The WTO Agreement on Subsidies and Countervailing Measures disciplines the use of subsidies and regulates the measures that countries can take to counter the effects of subsidies. Under the agreement, a country may use the WTO dispute settlement procedure to request the withdrawal of the subsidy or the elimination of its injurious effects. Or the country may initiate its own investigation and ultimately impose additional duties (countervailing duty) on imports that are subject to injurious subsidies to domestic producers. The texts of other agreements are available on the WTO texts website. In addition, the following resources may prove useful: see also: > Rules Negotiations > Fisheries Subsidies Some of the most frequently cited agreements are listed below, with citations on this subject: The Doha Negotiating Mandate Section on Subsidies and Countervailing Measures in the Doha Ministerial Declaration Introduction of subsidies and countervailing measures in the WTO Links to subsidies and countervailing measures Section of the `WTO entitled `Understanding the WTO`. The Agreement on Subsidies and Countervailing Measures (“ÄTMS” or “Agreement”) sets out and extends the subsidies and countervailing elements of Articles VI and XVI of the General Agreement on Tariffs and Trade 1994 (“GATT 1994”). It provides for disciplines both on the use of trade-distorting subsidies and on the application by some WTO members of countervailing duties to offset the effects of subsidies. This chapter provides a detailed overview of the rights and obligations defined by the NSCM and its interaction with other parts of the WTO Agreement. It will briefly discuss the history of subsidies and countervailing measures since the introduction of GATT in 1947, and then discuss in detail each provision of the ÄTMS.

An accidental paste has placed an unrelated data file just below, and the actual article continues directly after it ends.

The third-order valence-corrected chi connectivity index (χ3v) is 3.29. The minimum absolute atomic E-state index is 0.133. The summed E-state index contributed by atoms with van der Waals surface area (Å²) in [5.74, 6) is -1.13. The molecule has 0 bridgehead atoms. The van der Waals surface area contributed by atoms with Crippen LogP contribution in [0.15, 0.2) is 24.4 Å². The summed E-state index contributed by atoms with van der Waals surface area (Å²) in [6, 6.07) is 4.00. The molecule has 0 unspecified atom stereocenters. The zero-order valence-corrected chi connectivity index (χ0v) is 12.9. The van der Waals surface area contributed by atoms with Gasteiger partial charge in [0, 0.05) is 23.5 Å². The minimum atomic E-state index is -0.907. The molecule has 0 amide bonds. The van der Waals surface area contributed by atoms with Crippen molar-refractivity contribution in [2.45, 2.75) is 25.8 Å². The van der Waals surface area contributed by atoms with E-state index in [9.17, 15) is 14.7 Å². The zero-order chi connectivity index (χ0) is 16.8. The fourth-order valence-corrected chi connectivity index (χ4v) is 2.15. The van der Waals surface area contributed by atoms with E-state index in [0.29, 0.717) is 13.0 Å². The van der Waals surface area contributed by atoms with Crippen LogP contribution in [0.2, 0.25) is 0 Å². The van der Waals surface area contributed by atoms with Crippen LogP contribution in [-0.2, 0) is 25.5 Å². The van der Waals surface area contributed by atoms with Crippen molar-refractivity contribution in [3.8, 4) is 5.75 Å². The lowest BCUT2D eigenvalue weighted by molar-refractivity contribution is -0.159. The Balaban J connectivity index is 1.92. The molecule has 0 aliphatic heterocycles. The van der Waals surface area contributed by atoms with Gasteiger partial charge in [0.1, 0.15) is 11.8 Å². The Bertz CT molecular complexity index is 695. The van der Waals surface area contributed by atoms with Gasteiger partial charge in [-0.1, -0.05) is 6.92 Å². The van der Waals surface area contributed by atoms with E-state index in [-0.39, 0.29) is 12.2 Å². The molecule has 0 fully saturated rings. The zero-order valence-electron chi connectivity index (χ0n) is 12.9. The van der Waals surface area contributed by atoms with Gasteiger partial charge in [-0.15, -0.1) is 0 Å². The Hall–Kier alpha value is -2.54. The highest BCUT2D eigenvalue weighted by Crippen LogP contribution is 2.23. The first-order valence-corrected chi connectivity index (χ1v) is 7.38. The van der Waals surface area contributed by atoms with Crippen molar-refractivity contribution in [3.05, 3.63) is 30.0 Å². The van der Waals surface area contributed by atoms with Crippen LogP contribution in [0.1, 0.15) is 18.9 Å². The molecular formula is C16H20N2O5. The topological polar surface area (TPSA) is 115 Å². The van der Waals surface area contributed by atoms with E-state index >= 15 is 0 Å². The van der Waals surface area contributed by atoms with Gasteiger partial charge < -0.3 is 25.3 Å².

A separate chapter of this book (Chapter 17) examines findings of injury in anti-dumping and countervailing duty investigations, which are governed by the CESSM and the Agreement on Implementation of Article VI of the General Agreement on Tariffs and Trade 1994, also known as the Anti-Dumping Agreement or the TLK. The Doha Implementing Decision, decisions taken by Ministers in 2001 on the difficulties encountered by developing countries in implementing the current WTO Agreement on Subsidies and Countervailing Measures. If you have written this article and are not yet registered with RePEc, we recommend that you do so here. You can link your profile to this article. It also allows you to accept potential quotes on this article that we are not sure about. If you know that there are articles missing quoting this article, you can help us create these links by adding the relevant references in the same way as above for each referencing article….

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